The dingy hostel room was making me restless; I was trying very hard to sleep.

I was missing my parents, especially mom. My pillar of strength in my journey to find my identity.

When I was 15 years old and girls around me were giggling about this boy and that; I never felt attracted to boys. I realized that I was different. And that scared me. I would shiver in fear if anyone got physically close to me, wondering what if they qcome to know? The clown of the class, as I was called, had become the quietest.

Every time I would enter the class, the walls seemed to be closing in, on me. My heart would race and I would shrink myself to try to disappear. I had started feeling worthless and that had overpowered me.

This worthlessness had given way to anger. It kept building inside me and most of the times, was released on my mother. My teachers attributed this to the hormonal changes of puberty. However, only I knew the truth. I wasn’t ready to share it with anyone though. The struggle with myself had landed me into the deep dark hole of depression.

My falling grades got the attention of my mom and best friend. They cornered me and asked me about it. I broke down and told them everything. Mom cried a lot. It was her way of adjusting to the truth.

She took me to a therapist. Dad was kept in the dark at my insistence. “I need to accept myself first.” I had said.

My therapist would tell me, “Why go to ridiculous lengths to deny your identity?”

And mom would say, “Most people are idiots. You don’t need to cower for any of them.”

My therapist’s constant efforts and support from my close friends and mom brought me out of that dark phase after almost a year.

Gradually, I started loving myself. The day I accepted that my sexuality is my identity, the funny and happy go lucky girl was back.

Amidst all this, I finished my degree and found a job. The new environment brought back the fears. But this time, I was prepared. I had people who loved me for who I was. My sexuality was a part of me, I did not care what others thought of it.

The people in my office began to love my jokes and my carefree attitude. I prospered.

But, the fact that my dad did not know anything about it, nagged me to the core. I decided to tell him.

As a result, I was thrown out of the house. Mom was helpless in that matter. Friends accommodated me. But for how long could I stay with them? I found a flat on rent, but was evicted when they came to know I was a lesbian.

And that’s how, I found this working women’s hostel; a temporary abode since the last six months. The house hunting was still on and I did not know how long would it continue.

Sighing, I tried to sleep again. Mom told me every single day that dad would come around. I sincerely hoped he did.

The next morning, I woke up to the continuous ringing of my phone. Groaning, I answered.

“Riya, get ready and come out immediately. We are going for brunch to this new mall downtown!” She sounded so excited, that I couldn’t help but smile.

“I’ll be there in 10.” I said. It was time for weekend fun.

The new mall was a sight to behold. A stage was set up in the courtyard and a crowd had gathered. There was an open mic event. The emcee announced, “Does anyone of you want to say anything? Fear not, speak. No judgments.”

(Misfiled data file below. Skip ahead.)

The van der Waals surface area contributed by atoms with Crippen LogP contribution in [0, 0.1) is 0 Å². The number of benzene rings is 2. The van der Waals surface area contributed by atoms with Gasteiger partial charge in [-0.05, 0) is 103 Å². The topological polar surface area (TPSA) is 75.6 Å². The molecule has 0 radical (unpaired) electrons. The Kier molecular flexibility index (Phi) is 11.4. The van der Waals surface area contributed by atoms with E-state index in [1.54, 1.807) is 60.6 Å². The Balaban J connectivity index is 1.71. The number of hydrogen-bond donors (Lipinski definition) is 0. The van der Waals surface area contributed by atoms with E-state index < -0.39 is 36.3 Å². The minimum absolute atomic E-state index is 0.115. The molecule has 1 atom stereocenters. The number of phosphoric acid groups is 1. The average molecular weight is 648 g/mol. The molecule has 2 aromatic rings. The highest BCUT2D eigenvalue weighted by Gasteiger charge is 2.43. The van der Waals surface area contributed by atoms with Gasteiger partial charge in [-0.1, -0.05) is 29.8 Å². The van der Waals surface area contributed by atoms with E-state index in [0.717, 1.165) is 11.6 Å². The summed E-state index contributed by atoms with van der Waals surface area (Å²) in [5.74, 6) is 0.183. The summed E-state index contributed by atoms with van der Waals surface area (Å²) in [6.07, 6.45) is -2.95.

I don’t know what got over me, but I raised my hand and went up on stage.

“Hi…” I said. “I’m nervous.” The audience laughed. I clutched the mic tighter, “Uh… that’s not my name, though. It’s Riya.” They laughed again. I felt empowered with each laugh. After 5 minutes of random talks, I came off the stage to claps and whistles.

That was the turning point of my life.

I decided to do this more often. Every other night, my friends took me to various open mic events around the city. I didn’t do well every time. I bombed the initial few, went blank on stage, but did not give up. Subsequently, I went better prepared. I became known amongst the stand-up comics.

Being humorous relieved me from my internal angst. It became an outlet to vent out my emotions. It filled a hole, deep within me. I felt in control, when on stage.

From open mics, I graduated to comedy clubs. Now, it was time for an even bigger platform.

I was selected for doing a gig in the Spoken Fest. I felt honored. My act was going to be even more special, as I was going to come out in public about my sexuality.

I went on stage and started with a few of my trademark jokes.

“Folks, I have been house hunting lately. I had found a flat in a ‘posh’ colony and was very happy. But thanks to some nosy neighbors; I was dating for a brief period during that time; they saw me kissing my girlfriend just outside the gate. The next thing I know, is I’m being ‘summoned’ for a society meeting. The secretary says, ‘We are all respectable people here. We cannot tolerate ‘all this’ in our colony. You will have to leave.’ While leaving, that nosy aunty rubbed salt on my wounds, ‘Where will you go now?’

I rubbed on hers, ‘Don’t worry, your divorced daughter has invited me to stay with her.’”

The audience clapped and echoes of ‘once more’ filled the ground.

It was a liberating experience.

I was finally in control. Of myself and my sexuality.

 

This is an entry for UniK-4, a 1000-word writing event at ArtoonsInn.

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